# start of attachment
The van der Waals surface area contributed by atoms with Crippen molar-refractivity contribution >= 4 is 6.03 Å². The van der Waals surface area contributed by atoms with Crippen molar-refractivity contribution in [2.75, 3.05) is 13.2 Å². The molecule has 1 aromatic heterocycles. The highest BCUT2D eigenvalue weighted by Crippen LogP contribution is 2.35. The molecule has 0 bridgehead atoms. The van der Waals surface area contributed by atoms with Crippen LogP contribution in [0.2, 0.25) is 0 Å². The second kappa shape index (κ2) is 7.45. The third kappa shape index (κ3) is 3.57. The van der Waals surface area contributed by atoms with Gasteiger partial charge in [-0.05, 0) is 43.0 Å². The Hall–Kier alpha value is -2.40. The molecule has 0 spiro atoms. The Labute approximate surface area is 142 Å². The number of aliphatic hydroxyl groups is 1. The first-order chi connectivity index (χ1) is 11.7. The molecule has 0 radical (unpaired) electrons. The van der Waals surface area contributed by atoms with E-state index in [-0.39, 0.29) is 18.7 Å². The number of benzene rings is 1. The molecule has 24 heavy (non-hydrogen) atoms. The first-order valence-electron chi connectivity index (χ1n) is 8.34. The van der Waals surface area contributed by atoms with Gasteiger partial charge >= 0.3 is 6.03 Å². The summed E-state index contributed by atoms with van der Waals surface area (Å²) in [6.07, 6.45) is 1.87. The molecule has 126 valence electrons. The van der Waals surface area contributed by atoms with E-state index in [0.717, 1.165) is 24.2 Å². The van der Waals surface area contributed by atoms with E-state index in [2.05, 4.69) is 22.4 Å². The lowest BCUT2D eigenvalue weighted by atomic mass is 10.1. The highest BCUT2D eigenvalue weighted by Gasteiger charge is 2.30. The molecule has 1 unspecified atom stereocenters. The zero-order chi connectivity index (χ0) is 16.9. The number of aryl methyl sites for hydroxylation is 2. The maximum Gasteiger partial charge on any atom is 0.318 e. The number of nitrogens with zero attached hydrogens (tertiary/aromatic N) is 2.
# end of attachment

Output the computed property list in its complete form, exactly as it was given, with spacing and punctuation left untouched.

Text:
The van der Waals surface area contributed by atoms with Crippen molar-refractivity contribution >= 4 is 6.03 Å². The van der Waals surface area contributed by atoms with Crippen molar-refractivity contribution in [2.75, 3.05) is 13.2 Å². The molecule has 1 aromatic heterocycles. The highest BCUT2D eigenvalue weighted by Crippen LogP contribution is 2.35. The molecule has 0 bridgehead atoms. The van der Waals surface area contributed by atoms with Crippen LogP contribution in [0.2, 0.25) is 0 Å². The second kappa shape index (κ2) is 7.45. The third kappa shape index (κ3) is 3.57. The van der Waals surface area contributed by atoms with Gasteiger partial charge in [-0.05, 0) is 43.0 Å². The Hall–Kier alpha value is -2.40. The molecule has 0 spiro atoms. The Labute approximate surface area is 142 Å². The number of aliphatic hydroxyl groups is 1. The first-order chi connectivity index (χ1) is 11.7. The molecule has 0 radical (unpaired) electrons. The van der Waals surface area contributed by atoms with E-state index in [-0.39, 0.29) is 18.7 Å². The number of benzene rings is 1. The molecule has 24 heavy (non-hydrogen) atoms. The first-order valence-electron chi connectivity index (χ1n) is 8.34. The van der Waals surface area contributed by atoms with Gasteiger partial charge >= 0.3 is 6.03 Å². The summed E-state index contributed by atoms with van der Waals surface area (Å²) in [6.07, 6.45) is 1.87. The molecule has 126 valence electrons. The van der Waals surface area contributed by atoms with E-state index in [0.717, 1.165) is 24.2 Å². The van der Waals surface area contributed by atoms with E-state index in [2.05, 4.69) is 22.4 Å². The lowest BCUT2D eigenvalue weighted by atomic mass is 10.1. The highest BCUT2D eigenvalue weighted by Gasteiger charge is 2.30. The molecule has 1 unspecified atom stereocenters. The zero-order chi connectivity index (χ0) is 16.9. The number of aryl methyl sites for hydroxylation is 2. The maximum Gasteiger partial charge on any atom is 0.318 e. The number of nitrogens with zero attached hydrogens (tertiary/aromatic N) is 2.